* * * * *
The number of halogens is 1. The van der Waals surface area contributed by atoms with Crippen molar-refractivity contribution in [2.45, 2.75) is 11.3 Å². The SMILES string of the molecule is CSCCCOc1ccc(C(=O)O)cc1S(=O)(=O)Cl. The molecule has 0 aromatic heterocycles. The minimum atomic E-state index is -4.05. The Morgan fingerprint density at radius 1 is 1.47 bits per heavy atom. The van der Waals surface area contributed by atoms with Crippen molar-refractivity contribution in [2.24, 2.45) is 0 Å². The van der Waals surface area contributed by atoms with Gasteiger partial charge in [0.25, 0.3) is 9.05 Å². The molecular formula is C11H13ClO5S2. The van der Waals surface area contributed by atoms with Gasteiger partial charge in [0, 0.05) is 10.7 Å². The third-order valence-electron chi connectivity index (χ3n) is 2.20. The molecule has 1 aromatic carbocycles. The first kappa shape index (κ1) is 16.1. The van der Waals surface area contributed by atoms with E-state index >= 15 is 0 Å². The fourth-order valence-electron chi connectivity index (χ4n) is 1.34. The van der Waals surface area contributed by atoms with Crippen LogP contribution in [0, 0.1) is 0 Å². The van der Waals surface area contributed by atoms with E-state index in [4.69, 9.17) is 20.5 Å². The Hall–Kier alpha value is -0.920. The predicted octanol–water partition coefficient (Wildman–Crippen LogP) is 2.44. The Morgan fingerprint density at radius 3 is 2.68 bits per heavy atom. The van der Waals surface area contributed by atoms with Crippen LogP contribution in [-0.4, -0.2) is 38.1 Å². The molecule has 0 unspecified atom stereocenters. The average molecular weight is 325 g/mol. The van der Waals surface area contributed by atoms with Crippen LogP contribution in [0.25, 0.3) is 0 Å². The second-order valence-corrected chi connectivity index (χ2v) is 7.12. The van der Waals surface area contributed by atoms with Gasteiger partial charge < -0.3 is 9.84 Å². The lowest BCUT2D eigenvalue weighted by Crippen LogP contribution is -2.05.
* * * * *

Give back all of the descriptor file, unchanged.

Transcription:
The number of halogens is 1. The van der Waals surface area contributed by atoms with Crippen molar-refractivity contribution in [2.45, 2.75) is 11.3 Å². The SMILES string of the molecule is CSCCCOc1ccc(C(=O)O)cc1S(=O)(=O)Cl. The molecule has 0 aromatic heterocycles. The minimum atomic E-state index is -4.05. The Morgan fingerprint density at radius 1 is 1.47 bits per heavy atom. The van der Waals surface area contributed by atoms with Crippen molar-refractivity contribution in [2.24, 2.45) is 0 Å². The van der Waals surface area contributed by atoms with Gasteiger partial charge in [0.25, 0.3) is 9.05 Å². The molecular formula is C11H13ClO5S2. The van der Waals surface area contributed by atoms with Gasteiger partial charge in [0, 0.05) is 10.7 Å². The third-order valence-electron chi connectivity index (χ3n) is 2.20. The molecule has 1 aromatic carbocycles. The first kappa shape index (κ1) is 16.1. The van der Waals surface area contributed by atoms with E-state index >= 15 is 0 Å². The fourth-order valence-electron chi connectivity index (χ4n) is 1.34. The van der Waals surface area contributed by atoms with Crippen LogP contribution in [0, 0.1) is 0 Å². The van der Waals surface area contributed by atoms with E-state index in [4.69, 9.17) is 20.5 Å². The Hall–Kier alpha value is -0.920. The predicted octanol–water partition coefficient (Wildman–Crippen LogP) is 2.44. The Morgan fingerprint density at radius 3 is 2.68 bits per heavy atom. The van der Waals surface area contributed by atoms with Crippen LogP contribution in [-0.4, -0.2) is 38.1 Å². The molecule has 0 unspecified atom stereocenters. The average molecular weight is 325 g/mol. The van der Waals surface area contributed by atoms with Crippen LogP contribution in [0.25, 0.3) is 0 Å². The second-order valence-corrected chi connectivity index (χ2v) is 7.12. The van der Waals surface area contributed by atoms with Gasteiger partial charge < -0.3 is 9.84 Å². The lowest BCUT2D eigenvalue weighted by Crippen LogP contribution is -2.05.